What you need to know about the FIA FT3 -1999 standard

When a race competitor uses a safety tank, it has to have been made by a manufacturer that’s been approved by the International Automobile Federation [‘FIA’]. In order to win FIA approval, or homologation, a manufacturer has to have proven that their output is of a consistently high quality, and that it complies with FIA-approved specifications. Manufacturers of FIA-homologated fuel tanks undertake to only deliver tanks that comply with the set standards.


To this end, every tank delivered must be marked with the manufacturer’s name along with the exact specifications to which that tank has been made, the homologation number, the series number and the validity end date. The marking method must be indelible, and must have been previously approved by the FIA in line with the standards in force.



After a five-year period, the ageing of a fuel cell tank results in significant deterioration of its physical properties.


No tank should ever be used more than five years after its date of manufacture unless it has been checked and re-certificated by the manufacturer for a further period of two years at the most.


A cover that’s watertight, made of fireproof material that is easily accessed and can be dismantled only with tools must be installed as part of the protective element of FT3 1999, FT3.5 and FT5 tanks so that validity end dates can be checked.



The fuel tank hose must be made from a material that has been reinforced with polyamide, polyester, aramid or equivalent, and must also be impregnated and coated on both sides with a fuel-resistant elastomer. All these physical properties must be maintained everywhere in the finished tank including in welding, assembly and accessory areas.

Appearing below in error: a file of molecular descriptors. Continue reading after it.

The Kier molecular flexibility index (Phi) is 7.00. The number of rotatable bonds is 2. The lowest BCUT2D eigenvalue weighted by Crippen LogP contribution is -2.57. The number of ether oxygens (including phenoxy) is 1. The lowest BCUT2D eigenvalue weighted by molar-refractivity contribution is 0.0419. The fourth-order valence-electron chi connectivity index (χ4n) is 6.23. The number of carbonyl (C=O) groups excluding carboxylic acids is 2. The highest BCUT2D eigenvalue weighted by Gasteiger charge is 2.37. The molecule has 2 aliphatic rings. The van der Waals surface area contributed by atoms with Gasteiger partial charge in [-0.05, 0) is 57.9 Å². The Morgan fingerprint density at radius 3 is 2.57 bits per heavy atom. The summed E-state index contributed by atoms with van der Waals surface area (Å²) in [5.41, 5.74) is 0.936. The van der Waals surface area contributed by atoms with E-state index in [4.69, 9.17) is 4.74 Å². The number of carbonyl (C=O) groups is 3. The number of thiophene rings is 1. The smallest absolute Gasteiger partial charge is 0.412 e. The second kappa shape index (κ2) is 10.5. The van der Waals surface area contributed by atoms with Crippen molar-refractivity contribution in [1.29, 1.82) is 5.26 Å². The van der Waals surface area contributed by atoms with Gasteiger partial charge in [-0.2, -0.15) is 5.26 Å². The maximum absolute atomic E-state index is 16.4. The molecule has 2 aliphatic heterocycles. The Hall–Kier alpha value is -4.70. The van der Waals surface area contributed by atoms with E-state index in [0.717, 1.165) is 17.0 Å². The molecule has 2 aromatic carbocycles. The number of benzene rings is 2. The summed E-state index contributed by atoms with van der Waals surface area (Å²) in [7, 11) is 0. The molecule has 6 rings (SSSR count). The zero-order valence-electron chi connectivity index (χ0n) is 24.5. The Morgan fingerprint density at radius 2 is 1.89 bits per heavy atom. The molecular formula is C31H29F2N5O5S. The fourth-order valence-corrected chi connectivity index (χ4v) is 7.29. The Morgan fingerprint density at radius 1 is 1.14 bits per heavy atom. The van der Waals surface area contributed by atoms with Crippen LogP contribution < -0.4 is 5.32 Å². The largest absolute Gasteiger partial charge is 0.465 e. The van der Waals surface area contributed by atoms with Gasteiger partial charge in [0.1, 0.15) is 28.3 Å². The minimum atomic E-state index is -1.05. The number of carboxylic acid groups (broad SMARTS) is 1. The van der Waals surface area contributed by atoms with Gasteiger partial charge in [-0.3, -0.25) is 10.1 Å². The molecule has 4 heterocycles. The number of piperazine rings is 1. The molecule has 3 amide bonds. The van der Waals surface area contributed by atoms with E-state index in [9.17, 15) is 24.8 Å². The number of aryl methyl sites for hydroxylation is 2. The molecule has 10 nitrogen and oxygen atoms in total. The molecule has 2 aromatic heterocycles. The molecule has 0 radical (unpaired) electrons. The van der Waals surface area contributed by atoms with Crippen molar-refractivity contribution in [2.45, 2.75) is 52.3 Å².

All fuel tanks must undergo a pressure test at the manufacturer prior to being delivered to the clients. The amount of pressure to be applied is down to the manufacturer. The exterior surface is to be checked using a diluted soapy solution or equivalent to ensure that there are no leaks.


Fuel tanks must be fitted with a polyurethane foam enclosure that is resistant to the relevant fuel, and that complies with the required standards.  The foam must fill at least 80% of the fuel tank volume.

All cars fitted with a tank that has a fuelling channel running across the cockpit section must be fitted with an FIA-homologated check valve. This valve – the kind that has one or two flaps – must be fitted to the fuelling channel on the fuel tank side.


The tank, including the fuelling channel, must be fully insulated using fireproof and watertight partitions that prevent any fuel from getting into the cockpit area or having any contact with the exhaust piping. The cockpit area and fuel tank should be separated by a fireproof and liquid-resistant partition.


Fuel tanks must be effectively protected and very solidly fixed to the car’s shell or chassis.

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